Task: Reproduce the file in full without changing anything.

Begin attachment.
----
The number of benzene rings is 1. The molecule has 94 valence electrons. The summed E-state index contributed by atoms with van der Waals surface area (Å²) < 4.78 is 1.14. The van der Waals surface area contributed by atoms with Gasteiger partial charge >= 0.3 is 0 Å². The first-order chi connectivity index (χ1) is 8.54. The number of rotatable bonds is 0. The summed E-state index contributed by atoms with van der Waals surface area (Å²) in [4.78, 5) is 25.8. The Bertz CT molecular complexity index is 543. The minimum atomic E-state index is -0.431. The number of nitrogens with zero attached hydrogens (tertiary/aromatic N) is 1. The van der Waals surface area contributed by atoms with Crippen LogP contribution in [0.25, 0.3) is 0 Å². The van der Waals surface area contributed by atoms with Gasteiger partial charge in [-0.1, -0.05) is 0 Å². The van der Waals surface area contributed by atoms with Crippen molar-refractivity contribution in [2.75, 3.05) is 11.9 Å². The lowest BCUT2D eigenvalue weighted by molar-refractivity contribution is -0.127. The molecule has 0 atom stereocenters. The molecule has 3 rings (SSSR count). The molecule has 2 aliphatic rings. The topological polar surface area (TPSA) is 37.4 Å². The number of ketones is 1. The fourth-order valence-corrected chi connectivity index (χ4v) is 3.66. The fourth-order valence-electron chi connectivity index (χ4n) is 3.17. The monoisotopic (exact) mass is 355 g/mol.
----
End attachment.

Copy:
The number of benzene rings is 1. The molecule has 94 valence electrons. The summed E-state index contributed by atoms with van der Waals surface area (Å²) < 4.78 is 1.14. The van der Waals surface area contributed by atoms with Gasteiger partial charge >= 0.3 is 0 Å². The first-order chi connectivity index (χ1) is 8.54. The number of rotatable bonds is 0. The summed E-state index contributed by atoms with van der Waals surface area (Å²) in [4.78, 5) is 25.8. The Bertz CT molecular complexity index is 543. The minimum atomic E-state index is -0.431. The number of nitrogens with zero attached hydrogens (tertiary/aromatic N) is 1. The van der Waals surface area contributed by atoms with Crippen LogP contribution in [0.25, 0.3) is 0 Å². The van der Waals surface area contributed by atoms with Gasteiger partial charge in [-0.1, -0.05) is 0 Å². The van der Waals surface area contributed by atoms with Crippen molar-refractivity contribution in [2.75, 3.05) is 11.9 Å². The lowest BCUT2D eigenvalue weighted by molar-refractivity contribution is -0.127. The molecule has 0 atom stereocenters. The molecule has 3 rings (SSSR count). The molecule has 2 aliphatic rings. The topological polar surface area (TPSA) is 37.4 Å². The number of ketones is 1. The fourth-order valence-corrected chi connectivity index (χ4v) is 3.66. The fourth-order valence-electron chi connectivity index (χ4n) is 3.17. The monoisotopic (exact) mass is 355 g/mol.